When it comes to injuries, like most triathletes, I’ve had a few. “But then again”, as the song goes, “too few to mention”.
Of course I’m going to mention injuries. This wouldn’t be a triathlon blog without discussing injuries. Come anywhere close to a triathlete (or a group of two or more) and see how easily the conversation can veer to injuries.
You: “Boy it’s hot today.”
Triathlete: “Not as hot as the day I crashed my bike and tore my ACL.”
You: “How’s your mom?”
Triathlete: “She’s really happy at the new senior home but I’m worried she’s not getting enough protein. When I went vegan a couple years ago I was having the same problem and ended up with a stress fracture in my back.”
You: “That’s some crazy stuff happening in Greece.”
Other triathlete: “How’s that KT tape working for you?”
A Remarkable Run
For someone as active as I’ve been all through school and into my adult life, I’ve had a remarkable run without a major injury or setback. For 14 years I played soccer and made the varsity team as a high school freshman. I ran track and cross country starting in grade school all the way through college. I didn’t have any type of major injury that I can recall until college. I was running cross country and starting to up my mileage for a half marathon when I began having knee pain. I went to see the sports doctor about the pain and he ended up giving me a shot of cortisone at the urging of my coach. We were racing the next day and of course I had no pain. I hated the idea of taking a shot to mask the pain but I didn’t know how to talk to my coach about it so I just quit running cross country for the school.
Recovering from Injury without Medication
As I’ve gotten older and gradually drifted more toward half-marathons and finally jumping into the world of triathlon, I’ve experienced more injuries. Some have been the chronic type caused by the wrong shoes, problems with technique or just trying to dial in the right training zone. Others have been the more acute kind, such as from my brief (lasting 5 minutes) return to soccer after 9 years away. That ended in a cast for six weeks, crutches and a persistent problem with plantar fasciitis that continued for two years.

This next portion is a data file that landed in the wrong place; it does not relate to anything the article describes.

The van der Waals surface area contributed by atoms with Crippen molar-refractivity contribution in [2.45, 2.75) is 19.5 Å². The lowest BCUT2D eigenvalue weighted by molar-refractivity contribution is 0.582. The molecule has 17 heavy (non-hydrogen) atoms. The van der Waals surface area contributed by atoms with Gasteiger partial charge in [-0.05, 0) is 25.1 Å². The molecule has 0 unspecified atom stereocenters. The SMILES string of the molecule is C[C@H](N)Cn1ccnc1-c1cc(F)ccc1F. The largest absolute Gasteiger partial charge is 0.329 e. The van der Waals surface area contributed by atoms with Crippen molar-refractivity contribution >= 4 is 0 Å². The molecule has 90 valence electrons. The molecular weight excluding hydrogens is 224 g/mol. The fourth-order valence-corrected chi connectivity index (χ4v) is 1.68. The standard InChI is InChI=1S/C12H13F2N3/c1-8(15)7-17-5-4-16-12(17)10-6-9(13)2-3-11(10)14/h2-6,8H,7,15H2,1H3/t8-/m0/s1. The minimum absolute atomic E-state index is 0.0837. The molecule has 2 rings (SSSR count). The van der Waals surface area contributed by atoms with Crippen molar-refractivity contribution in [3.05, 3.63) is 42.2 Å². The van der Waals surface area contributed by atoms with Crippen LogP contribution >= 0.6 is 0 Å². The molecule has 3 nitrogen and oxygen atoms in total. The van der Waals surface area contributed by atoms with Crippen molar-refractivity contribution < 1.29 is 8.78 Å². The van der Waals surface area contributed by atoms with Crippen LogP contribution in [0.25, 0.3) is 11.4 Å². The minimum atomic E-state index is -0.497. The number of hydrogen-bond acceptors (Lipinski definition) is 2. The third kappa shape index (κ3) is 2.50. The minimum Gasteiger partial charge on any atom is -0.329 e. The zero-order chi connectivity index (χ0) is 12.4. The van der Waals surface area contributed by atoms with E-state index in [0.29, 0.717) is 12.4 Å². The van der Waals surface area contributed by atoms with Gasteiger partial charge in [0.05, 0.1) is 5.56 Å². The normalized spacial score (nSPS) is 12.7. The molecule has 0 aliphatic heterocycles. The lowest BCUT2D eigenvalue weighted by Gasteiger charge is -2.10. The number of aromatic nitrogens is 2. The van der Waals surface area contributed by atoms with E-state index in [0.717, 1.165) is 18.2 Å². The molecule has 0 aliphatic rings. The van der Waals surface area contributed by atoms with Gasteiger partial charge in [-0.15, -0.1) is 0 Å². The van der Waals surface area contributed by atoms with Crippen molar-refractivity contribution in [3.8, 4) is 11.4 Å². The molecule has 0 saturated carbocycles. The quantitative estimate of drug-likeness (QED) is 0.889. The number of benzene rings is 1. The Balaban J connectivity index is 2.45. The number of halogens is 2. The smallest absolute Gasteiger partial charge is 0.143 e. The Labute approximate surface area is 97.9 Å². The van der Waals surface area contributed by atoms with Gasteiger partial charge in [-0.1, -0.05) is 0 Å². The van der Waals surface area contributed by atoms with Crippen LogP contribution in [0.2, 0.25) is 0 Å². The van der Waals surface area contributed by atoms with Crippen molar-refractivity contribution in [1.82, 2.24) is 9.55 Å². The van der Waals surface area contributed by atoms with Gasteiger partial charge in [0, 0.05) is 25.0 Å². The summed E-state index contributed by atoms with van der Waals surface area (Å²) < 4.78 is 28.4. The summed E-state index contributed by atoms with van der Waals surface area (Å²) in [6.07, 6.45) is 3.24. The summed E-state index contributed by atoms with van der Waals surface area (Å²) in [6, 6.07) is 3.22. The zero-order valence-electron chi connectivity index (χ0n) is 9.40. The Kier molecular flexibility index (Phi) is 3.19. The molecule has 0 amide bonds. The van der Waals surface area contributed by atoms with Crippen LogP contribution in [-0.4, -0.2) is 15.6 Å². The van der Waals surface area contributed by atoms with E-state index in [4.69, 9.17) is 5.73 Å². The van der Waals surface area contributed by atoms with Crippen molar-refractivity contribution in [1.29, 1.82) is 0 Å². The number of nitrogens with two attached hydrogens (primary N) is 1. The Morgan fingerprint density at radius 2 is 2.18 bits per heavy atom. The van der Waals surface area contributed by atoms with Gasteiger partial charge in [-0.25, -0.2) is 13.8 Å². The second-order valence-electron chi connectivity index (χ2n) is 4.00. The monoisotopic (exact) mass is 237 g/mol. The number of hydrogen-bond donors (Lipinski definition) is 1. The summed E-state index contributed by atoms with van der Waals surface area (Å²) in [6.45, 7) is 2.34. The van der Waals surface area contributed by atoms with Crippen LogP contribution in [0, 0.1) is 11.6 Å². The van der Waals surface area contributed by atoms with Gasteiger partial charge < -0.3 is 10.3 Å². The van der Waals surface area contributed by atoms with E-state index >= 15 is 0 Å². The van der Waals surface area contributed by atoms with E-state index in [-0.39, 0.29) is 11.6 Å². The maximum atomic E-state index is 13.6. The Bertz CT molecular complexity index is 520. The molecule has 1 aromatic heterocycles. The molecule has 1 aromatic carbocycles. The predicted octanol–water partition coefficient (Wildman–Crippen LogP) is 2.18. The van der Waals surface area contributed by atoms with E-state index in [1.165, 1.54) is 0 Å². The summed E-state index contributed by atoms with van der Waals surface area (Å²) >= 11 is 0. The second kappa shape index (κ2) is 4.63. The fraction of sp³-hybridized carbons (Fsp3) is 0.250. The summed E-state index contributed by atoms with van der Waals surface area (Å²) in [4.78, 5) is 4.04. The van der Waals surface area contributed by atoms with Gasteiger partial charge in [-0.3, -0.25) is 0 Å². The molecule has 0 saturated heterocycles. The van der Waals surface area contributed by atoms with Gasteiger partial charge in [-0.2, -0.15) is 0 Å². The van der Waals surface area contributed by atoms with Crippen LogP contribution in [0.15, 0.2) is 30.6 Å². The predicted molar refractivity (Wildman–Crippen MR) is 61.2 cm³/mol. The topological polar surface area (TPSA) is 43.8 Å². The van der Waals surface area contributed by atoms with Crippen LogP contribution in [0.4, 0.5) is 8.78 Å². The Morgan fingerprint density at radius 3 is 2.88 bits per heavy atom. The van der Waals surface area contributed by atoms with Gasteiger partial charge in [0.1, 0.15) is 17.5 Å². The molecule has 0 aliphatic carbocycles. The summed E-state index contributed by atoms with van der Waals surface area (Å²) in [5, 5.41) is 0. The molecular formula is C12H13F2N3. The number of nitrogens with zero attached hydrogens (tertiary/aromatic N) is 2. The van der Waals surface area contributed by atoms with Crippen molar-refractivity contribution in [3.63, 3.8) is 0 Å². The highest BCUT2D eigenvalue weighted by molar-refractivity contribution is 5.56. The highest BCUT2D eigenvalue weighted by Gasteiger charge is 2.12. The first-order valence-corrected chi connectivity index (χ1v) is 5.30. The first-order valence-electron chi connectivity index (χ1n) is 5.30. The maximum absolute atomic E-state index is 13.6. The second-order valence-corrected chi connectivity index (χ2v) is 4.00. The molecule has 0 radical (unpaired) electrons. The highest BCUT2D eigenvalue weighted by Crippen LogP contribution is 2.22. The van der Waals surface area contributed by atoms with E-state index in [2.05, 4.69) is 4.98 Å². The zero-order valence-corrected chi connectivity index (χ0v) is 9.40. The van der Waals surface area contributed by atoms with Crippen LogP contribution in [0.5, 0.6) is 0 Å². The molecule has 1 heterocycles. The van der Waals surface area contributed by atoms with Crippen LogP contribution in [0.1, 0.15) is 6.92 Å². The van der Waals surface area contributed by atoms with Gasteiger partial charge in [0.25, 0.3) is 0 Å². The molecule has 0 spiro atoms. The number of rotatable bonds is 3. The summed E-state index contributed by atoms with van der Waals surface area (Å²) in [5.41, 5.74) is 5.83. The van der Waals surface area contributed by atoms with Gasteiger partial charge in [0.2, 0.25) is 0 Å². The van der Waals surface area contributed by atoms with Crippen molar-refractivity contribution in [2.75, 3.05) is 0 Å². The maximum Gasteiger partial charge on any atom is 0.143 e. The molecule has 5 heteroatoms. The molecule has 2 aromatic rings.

With my general aversion to drugs of any kind (I only take a liquid multivitamin because I don’t like things that come in pills) and an allergy to Ibuprofen, I’ve had to develop alternate strategies for recovering from injuries and managing chronic conditions. I still get discouraged when an injury keeps me from hitting my training goals or causes me to miss a race but I’ve learned to be proactive. Having a strategy for adapting my training so I can continue getting stronger while recovering has helped make me a better athlete. I’ve come to appreciate that injuries, while best avoided, are still an opportunity to learn something and come back even stronger.
Here then are my 3 favorite injuries and how I deal with them.
For me, those small annoying sensations that start to demand my attention are in fact a handy tool to gage my body. When the niggles start popping up, particularly in my lower back or right hip I know it’s time to back off. When I got to the run of my first 70.3 I had a bad case of the niggles. I had been struggling with an IT-band problem for about 6 weeks leading up to the race and I’d replaced my regular running with water jogging. I was able to stay in the race by focusing on shortening my stride and finding a rhythm that allowed for a little less pain. Once I get in the groove I use whatever mantra that comes to me and silently sing it in time with my stride.
For a long time I struggled with feeling completely exhausted after some of my brick workouts. The feeling would continue into the next day or days and it felt like I was just grinding myself down. Not good if you’re trying to avoid getting injured.
The most recent addition to my training tech arsenal is a Garmin Forerunner 920xt. This replaced a much older Garmin model and came with a bunch of new features. The heart rate sensor and zone settings have been the most beneficial. When I first got the watch and did a couple of runs and bike rides I quickly learned that I was pushing too hard. My bike cadence was low and my heart rate was really high. Since then I’ve learned to switch to a gear that is more manageable, keep my cadence up and bring my heart rate down to the zone I’m trying to hit. The benefits have been dramatic and I’m able to finish my sessions without completely draining the tank and recover faster as well.
The Special Expletive
I have a love-hate relationship involving ice. If I ache from a training session I prefer to sit in the hot tub but if there is something bothering me in a specific location I lay on the ice. For minor aches and pains it works wonderfully. I always follow up with lots of stretching and roller work.
The ice bath is something I reserve for extreme cases; usually after a big race like my recent century ride. The pain in my quads was just throbbing after that so I took the plunge. I definitely used some special expletives during the first 5 minutes but I managed to hold out for 5 more and then repeated it a couple hours later. In the morning my legs were refreshed. It was really amazing considering the way I felt the night before.
Avoiding the Problem
Over the years I’ve developed a whole suite of strategies to avoid injuries. From massage to band work and core strength exercises to hot yoga, I do everything I can to stay healthy. Ignoring things has never seemed to me an effective approach to handling any problem. Pain from injuries like the 3 I’ve mentioned has taught me a lot but if I can avoid an injury with a good preventive program, I’m all for that.
If you’ve learned anything from your injuries or discovered something that has helped you recover please feel free to share in the comments below.